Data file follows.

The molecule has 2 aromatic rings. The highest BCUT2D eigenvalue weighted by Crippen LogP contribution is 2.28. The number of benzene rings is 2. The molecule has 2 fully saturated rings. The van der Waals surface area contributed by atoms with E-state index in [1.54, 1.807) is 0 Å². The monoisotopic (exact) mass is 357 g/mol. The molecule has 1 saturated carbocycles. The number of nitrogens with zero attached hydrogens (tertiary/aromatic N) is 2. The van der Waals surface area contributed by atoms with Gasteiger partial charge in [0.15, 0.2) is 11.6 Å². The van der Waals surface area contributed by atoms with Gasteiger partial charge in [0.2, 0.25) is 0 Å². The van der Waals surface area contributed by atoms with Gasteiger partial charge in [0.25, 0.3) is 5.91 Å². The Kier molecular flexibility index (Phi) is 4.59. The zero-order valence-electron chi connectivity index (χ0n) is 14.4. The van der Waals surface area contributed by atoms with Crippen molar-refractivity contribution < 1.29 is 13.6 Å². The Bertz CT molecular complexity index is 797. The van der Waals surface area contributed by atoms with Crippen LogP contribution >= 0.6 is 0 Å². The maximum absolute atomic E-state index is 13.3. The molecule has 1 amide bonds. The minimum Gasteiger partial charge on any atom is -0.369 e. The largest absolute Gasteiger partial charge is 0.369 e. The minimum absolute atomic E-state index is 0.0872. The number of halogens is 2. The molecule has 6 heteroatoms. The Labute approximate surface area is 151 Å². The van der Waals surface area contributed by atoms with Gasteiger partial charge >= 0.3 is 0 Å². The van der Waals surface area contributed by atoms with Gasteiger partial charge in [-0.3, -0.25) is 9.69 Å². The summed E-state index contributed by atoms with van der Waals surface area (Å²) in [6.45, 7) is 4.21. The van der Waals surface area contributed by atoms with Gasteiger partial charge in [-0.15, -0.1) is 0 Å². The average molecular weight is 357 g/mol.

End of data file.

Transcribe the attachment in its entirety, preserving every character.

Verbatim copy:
The molecule has 2 aromatic rings. The highest BCUT2D eigenvalue weighted by Crippen LogP contribution is 2.28. The number of benzene rings is 2. The molecule has 2 fully saturated rings. The van der Waals surface area contributed by atoms with E-state index in [1.54, 1.807) is 0 Å². The monoisotopic (exact) mass is 357 g/mol. The molecule has 1 saturated carbocycles. The number of nitrogens with zero attached hydrogens (tertiary/aromatic N) is 2. The van der Waals surface area contributed by atoms with Gasteiger partial charge in [0.15, 0.2) is 11.6 Å². The van der Waals surface area contributed by atoms with Gasteiger partial charge in [0.2, 0.25) is 0 Å². The van der Waals surface area contributed by atoms with Gasteiger partial charge in [0.25, 0.3) is 5.91 Å². The Kier molecular flexibility index (Phi) is 4.59. The zero-order valence-electron chi connectivity index (χ0n) is 14.4. The van der Waals surface area contributed by atoms with Crippen molar-refractivity contribution < 1.29 is 13.6 Å². The Bertz CT molecular complexity index is 797. The van der Waals surface area contributed by atoms with Crippen LogP contribution >= 0.6 is 0 Å². The maximum absolute atomic E-state index is 13.3. The molecule has 1 amide bonds. The minimum Gasteiger partial charge on any atom is -0.369 e. The largest absolute Gasteiger partial charge is 0.369 e. The minimum absolute atomic E-state index is 0.0872. The number of halogens is 2. The molecule has 6 heteroatoms. The Labute approximate surface area is 151 Å². The van der Waals surface area contributed by atoms with Gasteiger partial charge >= 0.3 is 0 Å². The van der Waals surface area contributed by atoms with Gasteiger partial charge in [-0.3, -0.25) is 9.69 Å². The summed E-state index contributed by atoms with van der Waals surface area (Å²) in [6.45, 7) is 4.21. The van der Waals surface area contributed by atoms with Gasteiger partial charge in [-0.15, -0.1) is 0 Å². The average molecular weight is 357 g/mol.